Conceptualizing and operationalizing human wellbeing for ecosystem assessment and management

Breslow, Sara J. and Sojka, Brit and Barnea, Raz and Basurto, Xavier and Carothers, Courtney and Charnley, Susan and Coulthard, Sarah and Dolsak, Nives and Donatuto, Jamie and Garcia-Quijano, Carlos and Hicks, Christina and Levine, Arielle and Mascia, Michael B. and Norman, Karma and Poe, Melissa and Satterfield, Terre and St. Martin, Kevin and Levin, Phillip S. (2016) Conceptualizing and operationalizing human wellbeing for ecosystem assessment and management. Environmental Science and Policy, 66. pp. 250-259. ISSN 1462-9011

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Abstract

There is growing interest in assessing the effects of changing environmental conditions and management actions on human wellbeing. A challenge is to translate social science expertise regarding these relationships into terms usable by environmental scientists, policymakers, and managers. Here, we present a comprehensive, structured, and transparent conceptual framework of human wellbeing designed to guide the development of indicators and a complementary social science research agenda for ecosystem-based management. Our framework grew out of an effort to develop social indicators for an integrated ecosystem assessment (IEA) of the California Current large marine ecosystem. Drawing from scholarship in international development, anthropology, geography, and political science, we define human wellbeing as a state of being with others and the environment, which arises when human needs are met, when individuals and communities can act meaningfully to pursue their goals, and when individuals and communities enjoy a satisfactory quality of life. We propose four major social science-based constituents of wellbeing: connections, capabilities, conditions, and cross-cutting domains. The latter includes the domains of equity and justice, security, resilience, and sustainability, which may be assessed through cross-cutting analyses of other constituents. We outline a process for identifying policy-relevant attributes of wellbeing that can guide ecosystem assessments. To operationalize the framework, we provide a detailed table of attributes and a large database of available indicators, which may be used to develop measures suited to a variety of management needs and social goals. Finally, we discuss four guidelines for operationalizing human wellbeing measures in ecosystem assessments, including considerations for context, feasibility, indicators and research, and social difference. Developed for the U.S. west coast, the framework may be adapted for other regions, management needs, and scales with appropriate modifications.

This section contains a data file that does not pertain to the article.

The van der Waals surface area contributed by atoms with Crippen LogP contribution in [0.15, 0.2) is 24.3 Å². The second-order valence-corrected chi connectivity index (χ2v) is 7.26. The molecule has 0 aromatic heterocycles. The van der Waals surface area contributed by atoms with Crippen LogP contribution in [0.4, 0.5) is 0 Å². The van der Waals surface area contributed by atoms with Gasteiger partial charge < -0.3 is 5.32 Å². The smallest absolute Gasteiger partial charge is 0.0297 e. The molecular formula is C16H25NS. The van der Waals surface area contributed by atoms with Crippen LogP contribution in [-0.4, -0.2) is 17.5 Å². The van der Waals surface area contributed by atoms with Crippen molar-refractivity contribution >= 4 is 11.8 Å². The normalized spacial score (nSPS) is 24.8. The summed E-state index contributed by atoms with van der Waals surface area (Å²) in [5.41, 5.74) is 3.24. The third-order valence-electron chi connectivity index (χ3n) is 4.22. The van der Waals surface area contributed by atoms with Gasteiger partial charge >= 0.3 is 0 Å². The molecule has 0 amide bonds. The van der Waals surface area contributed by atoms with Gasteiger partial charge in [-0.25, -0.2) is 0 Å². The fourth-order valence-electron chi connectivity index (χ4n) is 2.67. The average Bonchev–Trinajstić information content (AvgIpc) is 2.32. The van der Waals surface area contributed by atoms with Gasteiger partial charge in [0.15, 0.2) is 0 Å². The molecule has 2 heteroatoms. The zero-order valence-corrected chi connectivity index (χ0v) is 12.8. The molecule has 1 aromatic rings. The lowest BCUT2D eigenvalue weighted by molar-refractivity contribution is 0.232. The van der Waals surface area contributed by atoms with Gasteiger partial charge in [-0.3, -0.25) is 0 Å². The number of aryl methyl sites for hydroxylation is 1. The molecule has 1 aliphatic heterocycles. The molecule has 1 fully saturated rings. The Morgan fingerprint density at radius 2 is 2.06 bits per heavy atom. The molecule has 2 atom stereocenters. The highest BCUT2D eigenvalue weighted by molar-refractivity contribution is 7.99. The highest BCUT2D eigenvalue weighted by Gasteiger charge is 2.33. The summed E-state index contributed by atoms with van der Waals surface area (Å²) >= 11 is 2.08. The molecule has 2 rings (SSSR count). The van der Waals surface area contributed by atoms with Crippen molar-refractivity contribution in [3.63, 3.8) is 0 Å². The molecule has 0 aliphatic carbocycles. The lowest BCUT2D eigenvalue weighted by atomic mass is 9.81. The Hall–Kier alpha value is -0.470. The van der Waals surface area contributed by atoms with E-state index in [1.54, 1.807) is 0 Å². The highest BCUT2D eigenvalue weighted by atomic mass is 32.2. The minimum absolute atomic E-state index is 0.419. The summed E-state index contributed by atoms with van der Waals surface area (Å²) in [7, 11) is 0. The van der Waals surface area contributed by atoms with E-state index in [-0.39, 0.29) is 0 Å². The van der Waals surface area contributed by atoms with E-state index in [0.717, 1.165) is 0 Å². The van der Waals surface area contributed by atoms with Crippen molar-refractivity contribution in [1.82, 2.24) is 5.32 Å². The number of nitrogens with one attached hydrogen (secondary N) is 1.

Item Type:
Journal Article
Journal or Publication Title:
Environmental Science and Policy
Additional Information:
This is the author’s version of a work that was accepted for publication in Environmental Science and Policy. Changes resulting from the publishing process, such as peer review, editing, corrections, structural formatting, and other quality control mechanisms may not be reflected in this document. Changes may have been made to this work since it was submitted for publication. A definitive version was subsequently published in Environmental Science and Policy, 66, 2016 DOI: 10.1016/j.envsci.2016.06.023
Uncontrolled Keywords:
/dk/atira/pure/subjectarea/asjc/3300/3305
Subjects:
ID Code:
81366
Deposited By:
Deposited On:
30 Aug 2016 09:52
Refereed?:
Yes
Published?:
Published
Last Modified:
22 Oct 2020 03:51